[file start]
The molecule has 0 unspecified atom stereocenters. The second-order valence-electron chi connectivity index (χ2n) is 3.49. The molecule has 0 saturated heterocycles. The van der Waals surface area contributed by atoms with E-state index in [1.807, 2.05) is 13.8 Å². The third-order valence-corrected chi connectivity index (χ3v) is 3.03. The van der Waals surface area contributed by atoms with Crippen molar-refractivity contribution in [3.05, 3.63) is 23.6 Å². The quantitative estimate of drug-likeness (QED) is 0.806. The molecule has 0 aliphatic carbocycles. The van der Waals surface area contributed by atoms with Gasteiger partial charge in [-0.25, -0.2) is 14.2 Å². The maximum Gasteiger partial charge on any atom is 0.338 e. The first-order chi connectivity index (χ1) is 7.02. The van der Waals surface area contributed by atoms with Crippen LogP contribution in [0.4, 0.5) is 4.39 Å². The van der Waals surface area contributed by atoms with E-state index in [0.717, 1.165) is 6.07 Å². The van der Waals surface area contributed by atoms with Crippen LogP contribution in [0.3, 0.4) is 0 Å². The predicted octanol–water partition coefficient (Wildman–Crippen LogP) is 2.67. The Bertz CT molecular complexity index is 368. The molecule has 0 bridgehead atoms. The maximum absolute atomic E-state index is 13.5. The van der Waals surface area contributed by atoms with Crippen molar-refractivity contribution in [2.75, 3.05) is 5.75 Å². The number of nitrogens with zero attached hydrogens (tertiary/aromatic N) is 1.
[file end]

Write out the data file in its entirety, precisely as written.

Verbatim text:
The molecule has 0 unspecified atom stereocenters. The second-order valence-electron chi connectivity index (χ2n) is 3.49. The molecule has 0 saturated heterocycles. The van der Waals surface area contributed by atoms with E-state index in [1.807, 2.05) is 13.8 Å². The third-order valence-corrected chi connectivity index (χ3v) is 3.03. The van der Waals surface area contributed by atoms with Crippen molar-refractivity contribution in [3.05, 3.63) is 23.6 Å². The quantitative estimate of drug-likeness (QED) is 0.806. The molecule has 0 aliphatic carbocycles. The van der Waals surface area contributed by atoms with Gasteiger partial charge in [-0.25, -0.2) is 14.2 Å². The maximum Gasteiger partial charge on any atom is 0.338 e. The first-order chi connectivity index (χ1) is 7.02. The van der Waals surface area contributed by atoms with Crippen LogP contribution in [0.4, 0.5) is 4.39 Å². The van der Waals surface area contributed by atoms with E-state index in [0.717, 1.165) is 6.07 Å². The van der Waals surface area contributed by atoms with Crippen LogP contribution in [0.3, 0.4) is 0 Å². The predicted octanol–water partition coefficient (Wildman–Crippen LogP) is 2.67. The Bertz CT molecular complexity index is 368. The molecule has 0 bridgehead atoms. The maximum absolute atomic E-state index is 13.5. The van der Waals surface area contributed by atoms with Crippen molar-refractivity contribution in [2.75, 3.05) is 5.75 Å². The number of nitrogens with zero attached hydrogens (tertiary/aromatic N) is 1.